My Mom’s Fruit Platz

fruit platz - trust in kim

Platz is one of the Mennonite treats I grew up eating. My mom, Omas and Aunts all made it. Usually we ate it for faspa, the Sunday meal that consisted of cheeses, cold meats, and homemade buns (zwieback), jams and pickles. As a kid I wasn’t a big fan of faspa, but I always looked forward to the platz for dessert.

Platz, sometimes called Obstkuchen, is a coffee cake that is topped with fruit, then covered with a sugary-buttery crumb topping.

The fruit my relatives used was typically plums or apricots, but almost any fruit works. For this one I used a combination of plums and nectarines. A tart fruit works well in here, like sour cherries or rhubarb, because the topping is pretty sweet.

The crumb mixture we usually called streusel, but sometimes is was called ruebel.

It was typically made in a 9×13 pan, but I made mine in pie plates so I could give one away and keep one.

There are many recipes for platz, and I think they are all good. This one is my mom’s, so it is the best! The recipe (see below) is handwritten by my mom and stored in a drawer up at the family cabin. She no longer uses margarine for this; only butter will do.

I love to eat this cake while it is still warm, but since I grew up eating the day-old platz that was baked on a Saturday, I also think it’s pretty good a day or two later. I’ve learned to heat it up ever-so-slightly to bring back the freshly-baked feel.

What you need for the cake:

  • 1/2 cup butter, room temperature
  • 1/2 cup sugar
  • 2 cups all-purpose flour
  • 2 teaspoons baking powder
  • 1/2 teaspoon salt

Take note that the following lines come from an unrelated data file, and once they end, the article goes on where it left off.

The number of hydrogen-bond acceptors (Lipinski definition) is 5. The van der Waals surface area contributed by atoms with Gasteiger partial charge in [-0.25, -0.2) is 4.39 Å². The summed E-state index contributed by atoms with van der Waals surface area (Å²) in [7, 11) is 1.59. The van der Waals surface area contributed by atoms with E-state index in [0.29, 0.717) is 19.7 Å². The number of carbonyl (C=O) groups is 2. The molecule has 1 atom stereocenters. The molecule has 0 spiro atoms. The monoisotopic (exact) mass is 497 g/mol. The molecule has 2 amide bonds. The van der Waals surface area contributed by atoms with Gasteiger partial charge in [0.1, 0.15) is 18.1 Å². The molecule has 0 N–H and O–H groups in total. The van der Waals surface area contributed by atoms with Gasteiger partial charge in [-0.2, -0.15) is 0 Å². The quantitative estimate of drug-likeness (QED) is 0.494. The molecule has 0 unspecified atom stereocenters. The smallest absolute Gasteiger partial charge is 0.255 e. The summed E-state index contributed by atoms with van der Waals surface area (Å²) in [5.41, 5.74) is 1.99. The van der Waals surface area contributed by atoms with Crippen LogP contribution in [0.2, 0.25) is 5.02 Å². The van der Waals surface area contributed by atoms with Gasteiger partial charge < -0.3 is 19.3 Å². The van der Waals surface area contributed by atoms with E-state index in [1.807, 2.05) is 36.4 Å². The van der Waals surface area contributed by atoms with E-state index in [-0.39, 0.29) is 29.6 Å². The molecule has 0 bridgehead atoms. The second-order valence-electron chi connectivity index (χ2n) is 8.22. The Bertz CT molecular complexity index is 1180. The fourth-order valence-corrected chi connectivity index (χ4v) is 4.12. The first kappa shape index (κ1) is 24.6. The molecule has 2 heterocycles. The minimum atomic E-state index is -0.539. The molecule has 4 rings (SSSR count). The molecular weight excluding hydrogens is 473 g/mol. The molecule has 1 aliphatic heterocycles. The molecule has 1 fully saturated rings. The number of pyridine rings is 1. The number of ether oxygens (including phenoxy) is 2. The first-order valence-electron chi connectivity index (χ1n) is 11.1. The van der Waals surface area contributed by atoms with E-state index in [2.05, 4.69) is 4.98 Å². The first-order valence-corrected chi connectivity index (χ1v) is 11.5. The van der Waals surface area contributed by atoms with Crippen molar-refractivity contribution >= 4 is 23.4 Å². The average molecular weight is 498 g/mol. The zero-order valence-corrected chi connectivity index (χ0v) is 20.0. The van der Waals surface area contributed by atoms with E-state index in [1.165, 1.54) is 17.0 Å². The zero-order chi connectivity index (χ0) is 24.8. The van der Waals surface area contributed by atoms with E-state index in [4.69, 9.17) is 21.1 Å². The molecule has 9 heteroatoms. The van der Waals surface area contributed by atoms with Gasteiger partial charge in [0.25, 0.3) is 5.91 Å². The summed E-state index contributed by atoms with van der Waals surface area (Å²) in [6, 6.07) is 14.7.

• 1 egg
  • milk
  • fruit, cut into slices

What you need for the streusel topping:

  • 1 cup sugar
  • 3/4 cup flour
  • pinch of salt
  • a dash of vanilla
  • 1/3 cup butter

What you do:

  1. Butter your pan. Preheat the oven to 350F.
  2. Cream the sugar and butter well.
  3. Sift the flour, baking powder and salt.
  4. Crack an egg into a measuring cup, then fill the cup to 2/3 with milk.
  5. Add flour and milk alternately, ending with flour. Resist the temptation to over mix.
  6. Place the thick batter into your pan and spread it evenly to the edges and corners. Hands work well for this; just wet them a little before you start pressing it into the pan.
  7. Place the fruit in one layer on top of the batter.
  8. To make the streusel topping start by melting the butter. Add the other ingredients and mix together. Hands work well for this too, then you can use your hands to spread the topping evenly over the fruit.
  9. Bake for 35-40 minutes. Some of the fruit will begin bubbling through the streusel, and the edges of the cake will be lightly browned.
  10. Enjoy!

platz recipe - trust in kim

streusel recipe - trust in kim

Fruit Piroschki – Mennonite Fruit-Filled Hand Pies

Mennonite piroshky - trust in kim